I am a fit man, but it seems I was always destined to be involved with health politics. Years before I married a GP (who is now a medical director), I was already illustrating a series of columns about health.

Nursing Times

For five years in the Eighties I did a monthly illustration for Jim Naughtie’s column in Nursing Times. I was consistently well-briefed by deputy editor Andrew Cole, which was a relief because the world of health politics was and is labyrinthine. The tensions between Thatcherism and the NHS provided a simmering drama that was ripe for illustration in the time-honoured cartoon style, rich with metaphors requiring an endless supply of labels. Labels are alright by me because I love lettering.

Health Secretary Virginia Bottomley showcases the brave new Tory world of the NHS market
The party leaders reveal their different takes on the state of the NHS.

These drawings appeared on a three-column right-hand page, but most of them are drawn four columns wide, to extend across the margin into one column of the left-hand page. You can see in each picture there’s a ‘dead area’ a quarter of the way along that gets lost in the gutter between the pages.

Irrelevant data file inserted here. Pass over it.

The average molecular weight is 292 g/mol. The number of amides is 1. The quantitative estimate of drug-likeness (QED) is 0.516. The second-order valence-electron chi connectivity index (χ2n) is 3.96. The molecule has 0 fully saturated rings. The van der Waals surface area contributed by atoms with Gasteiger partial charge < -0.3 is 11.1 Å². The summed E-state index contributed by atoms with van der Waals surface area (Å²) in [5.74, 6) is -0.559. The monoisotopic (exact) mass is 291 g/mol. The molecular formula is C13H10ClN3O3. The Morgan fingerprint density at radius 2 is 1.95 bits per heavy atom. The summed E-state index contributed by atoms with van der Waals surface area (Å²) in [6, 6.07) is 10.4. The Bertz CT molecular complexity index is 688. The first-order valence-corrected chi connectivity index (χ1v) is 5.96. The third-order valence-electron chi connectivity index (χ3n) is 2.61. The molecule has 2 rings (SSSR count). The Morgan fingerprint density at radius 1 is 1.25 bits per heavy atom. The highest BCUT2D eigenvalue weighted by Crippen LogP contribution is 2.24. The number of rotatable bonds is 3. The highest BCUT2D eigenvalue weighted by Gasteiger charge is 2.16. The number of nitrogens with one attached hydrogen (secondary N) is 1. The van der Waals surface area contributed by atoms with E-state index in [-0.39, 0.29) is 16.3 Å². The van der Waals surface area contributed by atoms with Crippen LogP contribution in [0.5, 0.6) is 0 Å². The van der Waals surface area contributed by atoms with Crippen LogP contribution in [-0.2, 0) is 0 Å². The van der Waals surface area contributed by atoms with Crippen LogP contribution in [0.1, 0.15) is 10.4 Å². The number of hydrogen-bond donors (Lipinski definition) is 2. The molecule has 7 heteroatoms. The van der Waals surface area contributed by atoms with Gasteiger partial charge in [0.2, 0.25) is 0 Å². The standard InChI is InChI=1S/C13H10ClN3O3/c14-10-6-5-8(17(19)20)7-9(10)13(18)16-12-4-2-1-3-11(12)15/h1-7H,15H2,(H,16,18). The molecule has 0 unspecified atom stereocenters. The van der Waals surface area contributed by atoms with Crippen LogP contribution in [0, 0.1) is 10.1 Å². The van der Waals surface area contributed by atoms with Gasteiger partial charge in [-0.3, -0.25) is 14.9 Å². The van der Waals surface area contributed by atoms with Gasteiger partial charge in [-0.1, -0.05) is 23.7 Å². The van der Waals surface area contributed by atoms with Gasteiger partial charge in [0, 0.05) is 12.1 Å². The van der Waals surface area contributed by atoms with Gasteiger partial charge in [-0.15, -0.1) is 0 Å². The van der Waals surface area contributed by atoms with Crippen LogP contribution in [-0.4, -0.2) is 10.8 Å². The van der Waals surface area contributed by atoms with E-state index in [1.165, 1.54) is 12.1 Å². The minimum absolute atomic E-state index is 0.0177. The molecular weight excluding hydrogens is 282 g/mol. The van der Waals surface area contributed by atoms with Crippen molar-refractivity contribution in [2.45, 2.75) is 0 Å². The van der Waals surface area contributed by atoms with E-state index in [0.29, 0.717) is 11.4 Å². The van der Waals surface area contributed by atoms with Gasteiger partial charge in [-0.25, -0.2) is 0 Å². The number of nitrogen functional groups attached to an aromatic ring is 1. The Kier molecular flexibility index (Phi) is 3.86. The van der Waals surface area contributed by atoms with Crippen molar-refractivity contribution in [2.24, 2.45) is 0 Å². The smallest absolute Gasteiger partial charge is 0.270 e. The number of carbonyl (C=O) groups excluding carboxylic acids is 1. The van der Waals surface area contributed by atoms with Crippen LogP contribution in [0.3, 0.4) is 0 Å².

At regular intervals the cast of ministers changed: here the new arrivals are Health Secretary Tony Newton and Under-secretary Edwina Currie
Another new Health Secretary, William Waldegrave tries to sell the Health Market elixir
Yet another new Health Secretary: John Moore, a Thatcher loyalist
John Moore reassures the public. Meanwhile…
Party conference. Yet another new health minister, Barney Heyhoe, conjures up NHS illusions. Also appearing: M/c Norman Tebbit and Nigel Lawson the Calculating Cat.
‘The NHS is safe in our hands!’ cries the Thatcher government. Wheeeeeee!
This one was a front cover. It’s about something called Skills Mix. The weird sisters are Norman Fowler, Barney Heyhoe (Heyhoe, who he?) and of course Mrs Toil and Trouble herself.

GP Magazine

Before Nursing Times, back in 1981, I started illustrating a diary of a fictitious GP written by a real GP and published in a magazine called GP.

‘Trainer’s Diary’ written by GP John Salinsky for GP magazine. He invented a cast of characters which I had fun visualising. It was succeeded by ‘Receptionist’s Diary’ and ‘Patient’s Diary’
To my eyes now there’s far too much cross-hatching in this style – Yuk. Something I cut down to minimal over the years.

Health Service Journal

In 2001 I started doing a regular colour drawing for Health Service Journal. I liked these because they were illustrating the nitty-gritty of health politics